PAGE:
At 2/17/2009 7:10 AM, Anonymous Ralph Short said...

To say that the early 80's were better because of high interest rates, and therefore plenty of room to decline, makes as much sense to me as telling someone who is 200 lbs. overweight, he is in better shape than the slightly underweight fellow because look at how much he can lose.

 
At 2/17/2009 9:41 AM, Blogger QT said...

I am beginning to believe MJP has a personality disorder.

I am beginning to believe that you suffer from a civility disorder. Focus on the issues and spare me the cheap shots.

To say that the early 80's were better because of high interest rates, and therefore plenty of room to decline, makes as much sense to me as telling someone who is 200 lbs. overweight, he is in better shape than the slightly underweight fellow because look at how much he can lose.

Well argued, Ralph.

 
At 2/17/2009 9:51 AM, OpenID politcs said...

excellent stuff Mark!

 
At 2/17/2009 10:12 AM, Blogger PeakTrader said...

High prices and high interest rates cause people to spend less and save more. To say the economy was better in the early '80s, because there were too few goods and too little capital ignores the real economy. Ultimately, you want to maximize the quantity and quality of output per capita at a sustainable rate.

 
At 2/17/2009 10:54 AM, Anonymous Leon Bayer said...

You miss one big point: We are only 1 year into this mess. Give the present crisis a few more years, and your baseline will be 1933, not 1980.

 
At 2/17/2009 11:07 AM, Blogger bix1951 said...

Time wounds all heels

Some are better off, some are worse off
the "economy" is a convenient fiction

We are, each of us, about 30years closer to our death date than we were 30 years ago,
except for those of us who have already gone to our reward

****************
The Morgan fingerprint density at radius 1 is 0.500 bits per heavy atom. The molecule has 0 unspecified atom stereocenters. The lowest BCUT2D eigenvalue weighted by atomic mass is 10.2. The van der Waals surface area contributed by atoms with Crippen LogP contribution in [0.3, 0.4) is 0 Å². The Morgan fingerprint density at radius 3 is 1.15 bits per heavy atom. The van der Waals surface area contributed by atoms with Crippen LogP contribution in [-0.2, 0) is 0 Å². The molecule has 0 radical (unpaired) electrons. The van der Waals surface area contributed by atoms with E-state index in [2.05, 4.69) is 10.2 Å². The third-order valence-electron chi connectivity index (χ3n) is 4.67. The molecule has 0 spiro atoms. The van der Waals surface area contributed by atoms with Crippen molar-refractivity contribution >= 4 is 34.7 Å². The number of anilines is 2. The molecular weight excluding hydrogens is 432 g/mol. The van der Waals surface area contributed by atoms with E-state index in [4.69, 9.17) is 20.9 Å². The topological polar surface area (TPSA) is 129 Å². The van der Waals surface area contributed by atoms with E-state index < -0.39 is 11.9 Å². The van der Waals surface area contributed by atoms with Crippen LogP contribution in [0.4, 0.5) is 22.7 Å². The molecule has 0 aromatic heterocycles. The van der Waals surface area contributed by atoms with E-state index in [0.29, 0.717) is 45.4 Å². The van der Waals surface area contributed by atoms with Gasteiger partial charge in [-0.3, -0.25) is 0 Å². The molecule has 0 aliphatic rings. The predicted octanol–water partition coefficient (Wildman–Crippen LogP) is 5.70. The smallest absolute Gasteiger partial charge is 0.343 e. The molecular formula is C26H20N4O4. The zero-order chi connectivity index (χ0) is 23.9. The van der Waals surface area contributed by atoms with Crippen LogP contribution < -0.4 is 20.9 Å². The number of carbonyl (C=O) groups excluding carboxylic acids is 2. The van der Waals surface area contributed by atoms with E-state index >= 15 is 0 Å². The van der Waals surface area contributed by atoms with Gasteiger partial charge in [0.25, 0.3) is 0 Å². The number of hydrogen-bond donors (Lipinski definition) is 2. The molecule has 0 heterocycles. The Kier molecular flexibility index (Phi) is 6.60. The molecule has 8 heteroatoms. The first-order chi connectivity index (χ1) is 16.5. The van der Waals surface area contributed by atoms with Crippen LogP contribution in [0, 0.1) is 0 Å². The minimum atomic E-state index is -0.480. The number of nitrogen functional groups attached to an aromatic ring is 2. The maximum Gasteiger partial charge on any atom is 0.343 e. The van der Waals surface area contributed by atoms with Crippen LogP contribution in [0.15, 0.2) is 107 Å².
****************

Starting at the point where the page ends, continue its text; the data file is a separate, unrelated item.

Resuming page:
At 2/17/2009 11:32 AM, Blogger PeakTrader said...

Demographics don't support a Great Depression. A long-wave bust, similar to the 1870s, 1930s, and 1970s may begin when the last of the Baby-Boomers (born between 1946-64) reach 65 in 2029. Also, it may be difficult to have an economic bust without an economic boom. Monetary Trends-Federal Reserve Bank of St Louis on page 10 has a chart that shows U.S. actual output was below potential output throughout the 2000s.

 
At 2/17/2009 12:28 PM, Blogger RentingSucks said...

To say that the early 80's were better because of high interest rates, and therefore plenty of room to decline, makes as much sense to me as telling someone who is 200 lbs. overweight, he is in better shape than the slightly underweight fellow because look at how much he can lose.

The point is this. Interest rates are a big lever used to speed up and slow down the economy. They were high in the 1980's because inflation was high (trying to slow down the economy). We crank them low to pull the economy out of deflation. Right now the lever is all the way to the bottom and needs to go lower but it can't unless you are willing to pay the bank to take your money. So in that sense we're in bigger trouble now than we were in the 1980's because the lever could go in both directions as needed but now it can't.

This is also why this whole blog post is a little silly. Comparing interest rates in an inflationary period agains a deflationary period and saying on that basis it's not so bad doesn't really make much sense.

 
At 2/17/2009 1:01 PM, Blogger Graham said...

What makes no sense is taking all the key economic indicators of whether or not we're prosperous and saying they don't count in this situation because they don't agree with your point of view.

These arguments are ridiculous, You can't say that your economic indicators are the ones that show how bad it is, and not the one agreed on well before the current recession just because you believe we really are as bad as the media says. Its the same as telling a homeless person he's better off than you because your definition of being well off is whether or not you worry about a mortgage payment.

If this really is the second Great Depression, where are the mass exodus to California, where are the stock brokers leaping from windows, where are the banks that refuse to give you your money because they don't have it? Where are the hoover towns?

 
At 2/17/2009 1:14 PM, Blogger fboness said...